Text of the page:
thebitterbabe

never married, over forty, a little bitter

the ghetto

Good points, although I think the 1950s were actually better in that the expectation was 9-5 as opposed to 9-6 (or longer) back then:

http://www.forbes.com/sites/brianreid/2012/06/25/why-young-single-men-are-the-solution-to-the-having-it-all-problem/

The issue, as Slaughter notes, is that this flexibility is still something almost exclusively for parents. Everyone else might as well be working in the 1950s. This is the dangerous part of the story.

Because the moment that we start talking about designing the workplace around mothers (or parents in general), we create a ghetto that’s nearly impossible to escape. The reality is that every employee would probably love to design their work to fit into their life, regardless of whether they have kids. But the hordes of Gen Y workers are confined by expectation and tradition to the office all day, every day, for the first decade of their working life. The message that’s sent to them is deviating from the old norms is something you only do when you’re desperate. Or when you have kids. Or, most commonly, both.

But what if we could convince those wet-behind-the-ears junior staff that flexibility is something that should be baked into modern life, regardless of spouses or kids? To borrow one of Slaughter’s hypotheticals, what if we built a workplace that was marathoner-friendly? Or more volunteer-friendly (my local food bank can only accommodate helpers during working hours)? Or more art-friendly or music-friendly or blog-friendly or whatever-friendly?

Because if we can sever the connection between “flexibility” and “parenthood,” we can start looking at policies to see if they impact productivity without making this about moms. And all of this can be done without reducing overall hours worked.

going it alone

http://www.forbes.com/sites/brycecovert/2012/07/16/the-rise-and-downfall-of-single-mothers/

Childcare, in fact, can be a huge burden on single mothers, both because they have no partner to pitch in but also because of the sheer costs associated with it. As “At Rope’s End” puts it, “In relationship to wealth and asset building, the costs associated with single parenting—childcare, housing, health care, and other expenses—contribute to the economic insecurity and instability of single women mothers and directly impact their ability to save.” In fact, the report estimates that paying for childcare accounts for over three-quarters of their monthly expenditures. The price can be incredibly steep: as much as $20,200 a year for an infant in a childcare center.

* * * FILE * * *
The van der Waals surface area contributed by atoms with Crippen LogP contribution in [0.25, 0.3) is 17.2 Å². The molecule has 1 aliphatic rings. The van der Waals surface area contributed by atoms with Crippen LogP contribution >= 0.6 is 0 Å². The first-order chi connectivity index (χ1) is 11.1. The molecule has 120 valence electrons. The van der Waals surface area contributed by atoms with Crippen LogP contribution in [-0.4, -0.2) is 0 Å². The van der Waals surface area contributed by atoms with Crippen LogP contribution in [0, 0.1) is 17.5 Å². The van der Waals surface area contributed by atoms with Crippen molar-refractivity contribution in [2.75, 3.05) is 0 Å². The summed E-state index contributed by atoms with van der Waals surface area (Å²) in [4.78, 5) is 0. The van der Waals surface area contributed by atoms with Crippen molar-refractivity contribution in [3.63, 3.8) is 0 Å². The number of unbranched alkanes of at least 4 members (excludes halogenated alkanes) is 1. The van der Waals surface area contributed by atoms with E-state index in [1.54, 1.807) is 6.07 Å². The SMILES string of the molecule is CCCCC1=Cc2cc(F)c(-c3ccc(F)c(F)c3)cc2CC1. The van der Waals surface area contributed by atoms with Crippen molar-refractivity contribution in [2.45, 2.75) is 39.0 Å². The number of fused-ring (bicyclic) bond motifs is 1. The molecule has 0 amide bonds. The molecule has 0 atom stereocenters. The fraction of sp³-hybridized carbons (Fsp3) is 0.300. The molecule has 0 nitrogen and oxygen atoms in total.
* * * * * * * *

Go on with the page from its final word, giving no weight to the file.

wood spirits

When I first moved to town, I had no interest in applying to two full-time jobs that were available, and I let the postings come and go and did nothing. Then I ran into an old boss who a few days later informed me they had been reopened for another month (because I was back in town?).

I still held out, and on the last evening before they were to close again, took a leisurely stroll down a wooded path, not a care in the world. There I ran into an old friend, who told me all kinds of scary tales about the job market.

I walked home glumly, pulled up the job postings, and stared at them grimly. I slowly started to fill them out, then closed down my computer and went to bed. The next morning I forced myself to finish them and pressed “send.”

I should find out within another week or so whether I got one.

I haven’t run into that friend from the wooded path again. He sent me a brief email asking me if I’d applied for the jobs, but he didn’t respond to my answer that I had.

Was he a test? Should I have seen him as an obstacle to my dream vision and ignored his advice? Or was he placed in my path because I was heading for disaster by cavalierly dismissing my chance for gainful employment? The coincidence of running into both him and my old boss plus the jobs being reopened is hard to ignore.